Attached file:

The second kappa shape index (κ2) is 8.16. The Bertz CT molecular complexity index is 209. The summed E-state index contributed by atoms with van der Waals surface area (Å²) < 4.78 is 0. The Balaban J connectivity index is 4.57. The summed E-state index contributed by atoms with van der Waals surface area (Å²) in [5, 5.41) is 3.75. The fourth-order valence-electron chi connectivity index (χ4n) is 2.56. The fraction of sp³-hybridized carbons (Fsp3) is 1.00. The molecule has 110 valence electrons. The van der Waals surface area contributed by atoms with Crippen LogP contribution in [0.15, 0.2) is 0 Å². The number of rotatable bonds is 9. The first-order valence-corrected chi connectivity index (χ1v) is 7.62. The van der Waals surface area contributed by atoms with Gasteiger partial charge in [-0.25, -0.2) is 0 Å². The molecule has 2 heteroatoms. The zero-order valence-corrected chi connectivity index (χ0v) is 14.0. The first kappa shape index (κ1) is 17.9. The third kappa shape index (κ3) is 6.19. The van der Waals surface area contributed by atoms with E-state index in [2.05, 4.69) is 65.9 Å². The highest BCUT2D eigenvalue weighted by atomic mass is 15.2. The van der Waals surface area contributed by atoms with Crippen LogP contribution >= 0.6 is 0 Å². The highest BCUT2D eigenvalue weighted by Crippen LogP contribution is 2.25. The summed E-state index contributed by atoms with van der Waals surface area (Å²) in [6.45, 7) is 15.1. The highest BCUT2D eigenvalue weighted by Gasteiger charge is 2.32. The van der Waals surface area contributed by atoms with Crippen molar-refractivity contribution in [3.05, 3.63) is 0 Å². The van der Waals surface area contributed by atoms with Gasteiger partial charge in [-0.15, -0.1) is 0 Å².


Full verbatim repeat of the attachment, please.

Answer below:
The second kappa shape index (κ2) is 8.16. The Bertz CT molecular complexity index is 209. The summed E-state index contributed by atoms with van der Waals surface area (Å²) < 4.78 is 0. The Balaban J connectivity index is 4.57. The summed E-state index contributed by atoms with van der Waals surface area (Å²) in [5, 5.41) is 3.75. The fourth-order valence-electron chi connectivity index (χ4n) is 2.56. The fraction of sp³-hybridized carbons (Fsp3) is 1.00. The molecule has 110 valence electrons. The van der Waals surface area contributed by atoms with Crippen LogP contribution in [0.15, 0.2) is 0 Å². The number of rotatable bonds is 9. The first-order valence-corrected chi connectivity index (χ1v) is 7.62. The van der Waals surface area contributed by atoms with Gasteiger partial charge in [-0.25, -0.2) is 0 Å². The molecule has 2 heteroatoms. The zero-order valence-corrected chi connectivity index (χ0v) is 14.0. The first kappa shape index (κ1) is 17.9. The third kappa shape index (κ3) is 6.19. The van der Waals surface area contributed by atoms with E-state index in [2.05, 4.69) is 65.9 Å². The highest BCUT2D eigenvalue weighted by atomic mass is 15.2. The van der Waals surface area contributed by atoms with Crippen LogP contribution >= 0.6 is 0 Å². The highest BCUT2D eigenvalue weighted by Crippen LogP contribution is 2.25. The summed E-state index contributed by atoms with van der Waals surface area (Å²) in [6.45, 7) is 15.1. The highest BCUT2D eigenvalue weighted by Gasteiger charge is 2.32. The van der Waals surface area contributed by atoms with Crippen molar-refractivity contribution in [3.05, 3.63) is 0 Å². The van der Waals surface area contributed by atoms with Gasteiger partial charge in [-0.15, -0.1) is 0 Å².